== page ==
With banking seemingly having run its course for McCarthy, her thoughts turned once more to the field of scientific endeavour. But out of the blue, and guided by her belief that opportunities should be taken, the wonderful world of Disney presented the role of treasurer. “I said put my name in the ring for that one, not thinking anything would come of it. But I got a call from the then CFO, Tom Staggs, to come and talk.” After a lengthy interview process, she joined Disney at the start of 2000. Coming from a banking background she was often asked how the transition was going to work out. “For me it was easy – and those who know me would say my personality has a lot more natural fit inside a media and entertainment company than in the very structured and conservative banking environment,” says McCarthy. After all, she adds, “it gets my left and right brain firing”.
Women in treasury
Treasury is a male-dominated environment, but for McCarthy there is no glass-ceiling barring her way to the top. If there was, it is highly likely that she would have smashed right through it anyway. For young ambitious women coming up through the ranks now, she feels the situation has improved. However, participating in a group whose 30 members consist of treasurers for some very large companies – it is known as the Mega-Cap Treasurers Alliance – she reports that only a few women are in its membership ranks. “Ten years from now I hope the group is split 50/50; but right now there are more women in senior roles in the large financial institutions than there are in corporates.” The difference between corporate and banking setups partially explains the imbalance. Whereas senior banking positions are more plentiful and the structure more fluid, senior treasury roles in a corporation are few and far between and incumbents tend to stay put longer.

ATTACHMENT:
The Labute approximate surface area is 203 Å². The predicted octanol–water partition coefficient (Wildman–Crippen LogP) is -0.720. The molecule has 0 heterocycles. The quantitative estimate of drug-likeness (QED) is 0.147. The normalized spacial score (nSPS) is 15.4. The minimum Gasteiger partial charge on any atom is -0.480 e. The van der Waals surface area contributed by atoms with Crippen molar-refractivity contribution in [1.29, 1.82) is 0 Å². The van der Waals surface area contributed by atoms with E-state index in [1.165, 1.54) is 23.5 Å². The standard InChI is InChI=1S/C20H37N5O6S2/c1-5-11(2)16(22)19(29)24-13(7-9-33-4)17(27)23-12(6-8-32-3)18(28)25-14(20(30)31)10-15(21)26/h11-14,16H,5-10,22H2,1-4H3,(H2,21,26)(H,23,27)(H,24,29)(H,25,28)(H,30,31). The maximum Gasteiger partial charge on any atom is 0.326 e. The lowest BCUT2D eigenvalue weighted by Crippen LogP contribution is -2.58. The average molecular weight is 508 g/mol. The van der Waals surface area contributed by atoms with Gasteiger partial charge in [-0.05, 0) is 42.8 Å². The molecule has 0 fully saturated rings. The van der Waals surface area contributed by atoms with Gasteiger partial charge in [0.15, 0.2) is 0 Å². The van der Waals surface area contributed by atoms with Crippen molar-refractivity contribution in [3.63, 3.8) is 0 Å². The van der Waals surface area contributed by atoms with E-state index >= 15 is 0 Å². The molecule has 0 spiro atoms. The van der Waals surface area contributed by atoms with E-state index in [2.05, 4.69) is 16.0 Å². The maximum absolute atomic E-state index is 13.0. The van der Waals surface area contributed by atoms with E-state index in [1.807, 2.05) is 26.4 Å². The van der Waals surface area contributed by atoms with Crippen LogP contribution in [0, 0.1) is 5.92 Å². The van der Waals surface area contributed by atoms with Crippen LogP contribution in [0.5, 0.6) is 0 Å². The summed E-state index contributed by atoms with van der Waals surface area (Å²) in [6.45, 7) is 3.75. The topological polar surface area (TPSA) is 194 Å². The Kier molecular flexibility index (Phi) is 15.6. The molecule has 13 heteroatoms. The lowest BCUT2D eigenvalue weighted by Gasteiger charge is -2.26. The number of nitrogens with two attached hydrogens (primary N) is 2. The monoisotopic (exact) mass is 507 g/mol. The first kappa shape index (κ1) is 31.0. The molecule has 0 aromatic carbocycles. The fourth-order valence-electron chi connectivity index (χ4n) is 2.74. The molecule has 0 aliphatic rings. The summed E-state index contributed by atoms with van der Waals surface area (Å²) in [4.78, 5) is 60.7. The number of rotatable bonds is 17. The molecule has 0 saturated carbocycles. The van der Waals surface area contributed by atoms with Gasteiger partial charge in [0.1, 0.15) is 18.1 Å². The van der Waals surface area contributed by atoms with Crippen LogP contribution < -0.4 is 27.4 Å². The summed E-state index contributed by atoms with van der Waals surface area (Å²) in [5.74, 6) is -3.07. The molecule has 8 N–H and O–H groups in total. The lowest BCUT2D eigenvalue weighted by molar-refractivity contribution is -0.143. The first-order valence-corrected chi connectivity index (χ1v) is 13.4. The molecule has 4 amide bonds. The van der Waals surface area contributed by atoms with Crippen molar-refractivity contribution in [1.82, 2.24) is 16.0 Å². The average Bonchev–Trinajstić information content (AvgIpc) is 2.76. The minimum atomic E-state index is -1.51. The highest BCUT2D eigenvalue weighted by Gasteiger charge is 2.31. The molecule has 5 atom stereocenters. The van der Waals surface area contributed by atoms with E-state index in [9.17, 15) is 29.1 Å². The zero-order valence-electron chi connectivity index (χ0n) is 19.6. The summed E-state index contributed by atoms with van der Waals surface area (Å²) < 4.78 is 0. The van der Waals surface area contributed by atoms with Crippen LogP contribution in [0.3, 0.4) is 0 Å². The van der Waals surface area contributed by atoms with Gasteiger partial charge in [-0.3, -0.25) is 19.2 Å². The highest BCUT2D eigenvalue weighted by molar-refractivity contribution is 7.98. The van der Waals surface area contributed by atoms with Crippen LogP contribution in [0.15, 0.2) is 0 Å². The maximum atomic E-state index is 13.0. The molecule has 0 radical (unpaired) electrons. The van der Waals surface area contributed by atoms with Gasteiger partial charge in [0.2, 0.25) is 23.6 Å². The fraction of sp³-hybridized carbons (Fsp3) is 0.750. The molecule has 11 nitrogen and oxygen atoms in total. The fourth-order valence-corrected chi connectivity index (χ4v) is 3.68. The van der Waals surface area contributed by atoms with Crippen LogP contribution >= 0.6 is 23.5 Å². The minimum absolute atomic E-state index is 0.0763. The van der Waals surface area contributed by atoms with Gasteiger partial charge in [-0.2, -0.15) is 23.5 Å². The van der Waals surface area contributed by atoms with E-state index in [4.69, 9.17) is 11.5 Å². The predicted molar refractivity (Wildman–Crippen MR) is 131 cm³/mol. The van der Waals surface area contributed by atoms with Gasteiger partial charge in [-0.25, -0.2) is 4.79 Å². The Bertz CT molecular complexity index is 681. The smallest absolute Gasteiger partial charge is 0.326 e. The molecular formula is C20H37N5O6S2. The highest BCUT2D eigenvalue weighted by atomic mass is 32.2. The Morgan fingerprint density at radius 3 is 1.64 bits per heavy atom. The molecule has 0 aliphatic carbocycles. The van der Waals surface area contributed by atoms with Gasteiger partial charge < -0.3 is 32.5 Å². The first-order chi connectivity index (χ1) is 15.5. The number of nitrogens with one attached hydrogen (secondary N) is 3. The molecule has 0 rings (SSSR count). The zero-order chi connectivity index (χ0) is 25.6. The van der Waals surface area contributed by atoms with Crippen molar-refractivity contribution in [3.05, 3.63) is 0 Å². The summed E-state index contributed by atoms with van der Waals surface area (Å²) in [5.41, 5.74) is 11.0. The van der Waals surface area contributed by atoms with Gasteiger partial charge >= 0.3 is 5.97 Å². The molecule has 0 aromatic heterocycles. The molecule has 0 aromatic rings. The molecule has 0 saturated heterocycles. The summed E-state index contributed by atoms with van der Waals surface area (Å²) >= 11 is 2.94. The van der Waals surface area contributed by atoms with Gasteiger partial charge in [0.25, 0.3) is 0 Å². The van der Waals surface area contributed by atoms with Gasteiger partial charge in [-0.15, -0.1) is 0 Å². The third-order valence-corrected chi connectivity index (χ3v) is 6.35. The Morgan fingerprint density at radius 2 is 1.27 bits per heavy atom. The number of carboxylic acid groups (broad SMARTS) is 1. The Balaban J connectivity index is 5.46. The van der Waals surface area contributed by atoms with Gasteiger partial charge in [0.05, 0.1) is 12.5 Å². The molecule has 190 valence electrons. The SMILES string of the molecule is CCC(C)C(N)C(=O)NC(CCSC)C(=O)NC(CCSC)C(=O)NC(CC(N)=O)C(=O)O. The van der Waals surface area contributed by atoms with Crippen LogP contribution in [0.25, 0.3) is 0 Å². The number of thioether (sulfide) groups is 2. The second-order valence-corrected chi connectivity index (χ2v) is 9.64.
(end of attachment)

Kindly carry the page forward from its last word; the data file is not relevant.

The need to rebalance opportunities for women in business sees McCarthy playing a valuable role as a mentor for young women through the STEM (Science, Technology, Engineering and Mathematics) programme (which runs in both the US and the UK). “Giving something back” is very much on her personal agenda within her role at Disney too. She is happy for young women coming up through the ranks to get in touch to discuss their aspirations and she will gladly offer them encouragement. But she believes it to be more beneficial to put these young professionals in touch with some of her junior and mid-level female colleagues in the organisation. “They’re living it now; they will be a better guiding force and I’m in a fortunate position to be able to connect them with some of the really talented women who work for me.”
Although to date all treasury functions have been managed centrally out of Burbank, California, Disney has a number of US-based and overseas operational units and is currently building out some regional treasury centres (RTCs) to take on more of the operational work. With initial plans outlined for just a few RTCs, the intention is to locate them in geographies exhibiting large-scale international activity.